My Kitchen Rules is serving up middle Australia in suburban kitchens, while the other is about the elite with one of the world’s finest chefs.
In one you’ll be able to have a crack at copying the dishes at home. In the other you’d be lucky to sit down in front of their dishes, with not a hope of ever concocting them.
So which way will Australia turn: the amateurs or the professionals? Or can it have its cake and eat it too? I guess thanks to PVRs it can.
There’s no doubting Seven serves up a finely-tuned dish, brimming with far more confidence than its first attempt to reinvent My Restaurant Rules in 2010. 24 home chefs are divided into two groups of six pairs and we begin in the Melbourne kitchen of wife and husband Kerrie and Craig.
From the outside, their home is a dead ringer for Julie and Dave Rafters house. They even joke about it. But looks can be deceiving. Kerrie wears the pants in this family and is regularly giving Craig the orders in her kitchen. She’s more Kath Day-Knight than Julie Rafter.
These two set up a 1970s-inspired restaurant, harking back to the year the couple met. It’s daggy aspiring for class.
Seated around the table are their peers: Jake and Elle from Queensland (he is already being portrayed as a bitchy villain), Mick and Matt from Tassie (a likeable father and son), Jessie and Biswa from NSW (opinionated girls who decline many ingredients), Lisa and Stefano from SA (Manu no longer has the only Euro-accent), and Josh and Andi from WA (I’m not sure what qualifies one as a ‘hipster’). You could almost be forgiven for thinking this was The Amazing Race.
Being a Reality show, not a lot goes as planned in the kitchen. How do you misplace your basic ingredients on such an important night?
Pete Evans and Manu Feildel keep their best poker faces when tasting the dishes before invariably coming out with either a “love it” or “hate it” review. Some teams are vocally critical of the food, while the more tactful teams play it safe until they get a sense of the season standard. This show astutely shapes its characters into heroes, villains and the people next door, and it’s surely worked well in the past.
But episode one isn’t the strongest MKR has to offer, either in terms of its drama or cuisine, and I’m not surprised to see much of the Seven marketing highlights Mick and Matt, who host on Tuesday night. There’s a strong bond between the two of them and Mick has a way with his words: “If they don’t like that they can go to buggery,” he says of one of his best dishes.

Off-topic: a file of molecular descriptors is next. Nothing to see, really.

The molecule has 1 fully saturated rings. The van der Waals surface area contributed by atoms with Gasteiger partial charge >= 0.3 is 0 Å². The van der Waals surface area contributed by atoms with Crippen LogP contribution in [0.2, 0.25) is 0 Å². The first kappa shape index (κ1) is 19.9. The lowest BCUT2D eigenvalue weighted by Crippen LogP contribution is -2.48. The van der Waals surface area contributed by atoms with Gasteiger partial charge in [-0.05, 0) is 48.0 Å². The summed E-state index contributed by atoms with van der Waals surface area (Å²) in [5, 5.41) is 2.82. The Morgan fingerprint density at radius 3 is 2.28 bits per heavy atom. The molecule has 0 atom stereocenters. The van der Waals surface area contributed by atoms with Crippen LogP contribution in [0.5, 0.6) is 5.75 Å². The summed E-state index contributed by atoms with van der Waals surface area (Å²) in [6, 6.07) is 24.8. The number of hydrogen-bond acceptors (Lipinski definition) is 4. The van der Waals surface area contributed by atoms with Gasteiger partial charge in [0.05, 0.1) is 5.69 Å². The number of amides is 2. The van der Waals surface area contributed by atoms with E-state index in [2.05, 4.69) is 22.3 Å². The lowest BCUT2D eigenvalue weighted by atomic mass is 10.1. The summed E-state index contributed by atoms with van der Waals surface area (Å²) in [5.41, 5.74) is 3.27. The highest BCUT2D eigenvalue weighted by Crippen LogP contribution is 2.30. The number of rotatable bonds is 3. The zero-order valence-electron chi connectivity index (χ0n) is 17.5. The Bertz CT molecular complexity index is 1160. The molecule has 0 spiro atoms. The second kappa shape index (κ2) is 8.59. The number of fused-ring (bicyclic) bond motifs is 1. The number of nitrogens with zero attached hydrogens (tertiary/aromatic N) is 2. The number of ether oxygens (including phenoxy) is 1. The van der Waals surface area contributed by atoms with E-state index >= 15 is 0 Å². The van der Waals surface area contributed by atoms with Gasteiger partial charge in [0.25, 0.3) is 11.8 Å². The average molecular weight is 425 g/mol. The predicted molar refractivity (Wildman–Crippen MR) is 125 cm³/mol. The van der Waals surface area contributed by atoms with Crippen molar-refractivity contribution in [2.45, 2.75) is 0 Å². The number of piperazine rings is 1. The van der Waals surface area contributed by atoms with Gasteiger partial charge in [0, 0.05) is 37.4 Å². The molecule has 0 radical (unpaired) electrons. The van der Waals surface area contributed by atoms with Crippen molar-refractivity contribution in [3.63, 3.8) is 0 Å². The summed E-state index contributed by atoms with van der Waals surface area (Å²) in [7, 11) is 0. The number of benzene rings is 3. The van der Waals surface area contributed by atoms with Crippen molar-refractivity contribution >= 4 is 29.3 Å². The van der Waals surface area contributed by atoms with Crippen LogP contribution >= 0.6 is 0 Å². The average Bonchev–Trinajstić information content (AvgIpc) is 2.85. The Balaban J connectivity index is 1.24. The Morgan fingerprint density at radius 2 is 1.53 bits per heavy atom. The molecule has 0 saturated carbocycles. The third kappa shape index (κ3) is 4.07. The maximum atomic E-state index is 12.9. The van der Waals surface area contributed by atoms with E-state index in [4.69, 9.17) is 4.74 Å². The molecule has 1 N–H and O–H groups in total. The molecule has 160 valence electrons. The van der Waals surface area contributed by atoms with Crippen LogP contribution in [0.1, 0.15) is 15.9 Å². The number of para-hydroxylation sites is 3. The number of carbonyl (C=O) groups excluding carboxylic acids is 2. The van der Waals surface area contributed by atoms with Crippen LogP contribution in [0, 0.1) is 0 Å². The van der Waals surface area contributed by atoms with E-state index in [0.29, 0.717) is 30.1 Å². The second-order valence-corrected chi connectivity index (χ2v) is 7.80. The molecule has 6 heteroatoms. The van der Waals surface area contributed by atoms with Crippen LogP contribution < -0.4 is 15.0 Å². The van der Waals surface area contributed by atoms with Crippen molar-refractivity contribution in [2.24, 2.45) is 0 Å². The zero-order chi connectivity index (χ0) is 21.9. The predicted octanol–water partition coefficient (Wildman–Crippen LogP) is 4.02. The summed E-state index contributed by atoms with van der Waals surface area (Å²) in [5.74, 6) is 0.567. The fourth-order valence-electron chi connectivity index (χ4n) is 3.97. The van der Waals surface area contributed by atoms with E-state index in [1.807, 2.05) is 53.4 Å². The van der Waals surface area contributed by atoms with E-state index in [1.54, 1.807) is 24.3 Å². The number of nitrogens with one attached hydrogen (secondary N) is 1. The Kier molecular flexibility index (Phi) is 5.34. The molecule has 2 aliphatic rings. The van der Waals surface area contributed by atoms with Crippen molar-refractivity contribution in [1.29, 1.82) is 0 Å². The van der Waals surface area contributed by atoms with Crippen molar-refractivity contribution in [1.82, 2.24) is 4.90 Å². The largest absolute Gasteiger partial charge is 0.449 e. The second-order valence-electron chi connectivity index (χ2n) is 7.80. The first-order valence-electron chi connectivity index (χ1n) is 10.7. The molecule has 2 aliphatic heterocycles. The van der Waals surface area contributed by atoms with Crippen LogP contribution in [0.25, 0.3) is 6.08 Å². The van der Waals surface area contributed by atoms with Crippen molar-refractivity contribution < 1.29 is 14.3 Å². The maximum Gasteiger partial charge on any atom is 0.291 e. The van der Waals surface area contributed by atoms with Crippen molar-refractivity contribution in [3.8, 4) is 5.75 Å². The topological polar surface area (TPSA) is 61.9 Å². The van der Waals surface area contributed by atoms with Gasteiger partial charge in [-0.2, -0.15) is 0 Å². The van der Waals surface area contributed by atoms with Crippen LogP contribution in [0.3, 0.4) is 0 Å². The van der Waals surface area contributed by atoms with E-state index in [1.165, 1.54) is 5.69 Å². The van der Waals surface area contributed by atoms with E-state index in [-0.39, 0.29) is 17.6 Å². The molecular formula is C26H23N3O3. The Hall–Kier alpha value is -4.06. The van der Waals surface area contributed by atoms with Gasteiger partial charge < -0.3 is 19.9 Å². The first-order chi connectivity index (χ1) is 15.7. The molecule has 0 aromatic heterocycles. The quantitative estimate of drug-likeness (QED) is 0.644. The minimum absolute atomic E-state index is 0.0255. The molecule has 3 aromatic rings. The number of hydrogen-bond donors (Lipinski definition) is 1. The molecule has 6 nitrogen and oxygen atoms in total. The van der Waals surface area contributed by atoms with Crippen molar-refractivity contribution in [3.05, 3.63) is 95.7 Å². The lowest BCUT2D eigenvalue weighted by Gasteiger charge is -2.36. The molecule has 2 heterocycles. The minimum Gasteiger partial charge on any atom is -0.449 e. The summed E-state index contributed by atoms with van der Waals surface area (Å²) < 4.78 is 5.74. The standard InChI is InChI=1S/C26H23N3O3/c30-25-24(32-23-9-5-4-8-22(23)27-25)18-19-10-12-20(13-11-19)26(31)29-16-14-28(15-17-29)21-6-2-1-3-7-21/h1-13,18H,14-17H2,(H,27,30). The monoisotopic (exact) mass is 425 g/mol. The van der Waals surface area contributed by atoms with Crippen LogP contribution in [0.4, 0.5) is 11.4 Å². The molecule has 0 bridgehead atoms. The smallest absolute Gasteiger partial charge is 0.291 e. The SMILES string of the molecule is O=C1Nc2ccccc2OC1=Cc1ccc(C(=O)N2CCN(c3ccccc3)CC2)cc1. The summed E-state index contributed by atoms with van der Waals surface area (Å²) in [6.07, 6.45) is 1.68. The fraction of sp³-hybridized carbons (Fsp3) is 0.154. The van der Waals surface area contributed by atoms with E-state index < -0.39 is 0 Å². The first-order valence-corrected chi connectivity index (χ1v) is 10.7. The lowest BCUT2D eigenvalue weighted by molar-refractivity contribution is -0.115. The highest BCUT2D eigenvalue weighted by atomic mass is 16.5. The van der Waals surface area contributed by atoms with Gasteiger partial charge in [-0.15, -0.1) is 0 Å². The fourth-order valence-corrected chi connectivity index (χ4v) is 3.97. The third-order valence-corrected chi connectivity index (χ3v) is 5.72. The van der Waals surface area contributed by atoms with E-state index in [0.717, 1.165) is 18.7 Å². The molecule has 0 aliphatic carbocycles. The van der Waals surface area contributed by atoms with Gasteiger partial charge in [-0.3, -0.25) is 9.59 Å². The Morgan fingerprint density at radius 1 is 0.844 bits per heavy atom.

By night three we are in Western Australia where plenty of drama unfolds for Josh and Andi. Claws are emerging a lot more, which is part of the premise of the show. By Monday we hit Sydney where all the flavours of Indian cuisine burst onto the screen from the outspoken Jessie and Biswa.
I do feel that for most MKR episodes one can probably skip the first 20 minutes. Sure it gives us a backstory on the couples (frankly, the promos have done a lot of that already), but most of it is just a free plug for Coles supermarkets. Tune in from the moment Pete and Manu sit down at the table and you’ll be up to speed in no time.
So if the choice is professionals or amateurs, I’ll take professionals as a main course and occasionally partake of amateur desserts when I can ignore those pangs of guilt.
MKR knows its terrain very well, and manipulates and markets itself to within an inch of its life, but it’s hard not to ignore that these guests are turning it on for the cameras, when they only have limited skills to begin with.
The other show has a bloke dripping in talent and all the humility in the world.
My Kitchen Rules premieres 7:30pm tonight on Seven.